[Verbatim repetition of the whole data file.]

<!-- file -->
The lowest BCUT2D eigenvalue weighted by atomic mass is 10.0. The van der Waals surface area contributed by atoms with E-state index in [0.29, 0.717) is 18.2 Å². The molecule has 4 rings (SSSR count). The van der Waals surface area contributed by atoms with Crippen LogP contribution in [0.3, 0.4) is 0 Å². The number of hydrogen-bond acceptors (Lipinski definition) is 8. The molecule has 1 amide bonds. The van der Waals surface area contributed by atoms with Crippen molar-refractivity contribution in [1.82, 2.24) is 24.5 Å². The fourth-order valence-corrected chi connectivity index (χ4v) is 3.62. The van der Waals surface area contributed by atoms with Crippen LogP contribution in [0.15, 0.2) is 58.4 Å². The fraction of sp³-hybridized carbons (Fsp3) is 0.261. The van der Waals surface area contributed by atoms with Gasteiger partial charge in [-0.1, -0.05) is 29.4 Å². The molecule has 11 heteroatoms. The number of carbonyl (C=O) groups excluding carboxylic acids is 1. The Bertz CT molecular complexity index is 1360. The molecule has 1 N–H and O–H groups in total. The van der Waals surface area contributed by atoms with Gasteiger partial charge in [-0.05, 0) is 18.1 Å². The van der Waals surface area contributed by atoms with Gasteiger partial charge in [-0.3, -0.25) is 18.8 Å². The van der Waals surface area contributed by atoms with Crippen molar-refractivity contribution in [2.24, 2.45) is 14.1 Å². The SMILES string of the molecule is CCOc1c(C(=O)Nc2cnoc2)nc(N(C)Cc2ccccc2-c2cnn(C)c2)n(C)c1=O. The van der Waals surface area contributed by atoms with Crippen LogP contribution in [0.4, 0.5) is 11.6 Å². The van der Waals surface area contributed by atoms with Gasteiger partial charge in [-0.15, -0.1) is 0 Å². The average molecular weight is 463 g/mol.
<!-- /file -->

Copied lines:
The lowest BCUT2D eigenvalue weighted by atomic mass is 10.0. The van der Waals surface area contributed by atoms with E-state index in [0.29, 0.717) is 18.2 Å². The molecule has 4 rings (SSSR count). The van der Waals surface area contributed by atoms with Crippen LogP contribution in [0.3, 0.4) is 0 Å². The number of hydrogen-bond acceptors (Lipinski definition) is 8. The molecule has 1 amide bonds. The van der Waals surface area contributed by atoms with Crippen molar-refractivity contribution in [1.82, 2.24) is 24.5 Å². The fourth-order valence-corrected chi connectivity index (χ4v) is 3.62. The van der Waals surface area contributed by atoms with Crippen LogP contribution in [0.15, 0.2) is 58.4 Å². The fraction of sp³-hybridized carbons (Fsp3) is 0.261. The van der Waals surface area contributed by atoms with Gasteiger partial charge in [-0.1, -0.05) is 29.4 Å². The molecule has 11 heteroatoms. The number of carbonyl (C=O) groups excluding carboxylic acids is 1. The Bertz CT molecular complexity index is 1360. The molecule has 1 N–H and O–H groups in total. The van der Waals surface area contributed by atoms with Gasteiger partial charge in [-0.05, 0) is 18.1 Å². The van der Waals surface area contributed by atoms with Gasteiger partial charge in [-0.3, -0.25) is 18.8 Å². The van der Waals surface area contributed by atoms with Crippen molar-refractivity contribution in [2.24, 2.45) is 14.1 Å². The SMILES string of the molecule is CCOc1c(C(=O)Nc2cnoc2)nc(N(C)Cc2ccccc2-c2cnn(C)c2)n(C)c1=O. The van der Waals surface area contributed by atoms with Crippen LogP contribution in [0.4, 0.5) is 11.6 Å². The van der Waals surface area contributed by atoms with Gasteiger partial charge in [-0.15, -0.1) is 0 Å². The average molecular weight is 463 g/mol.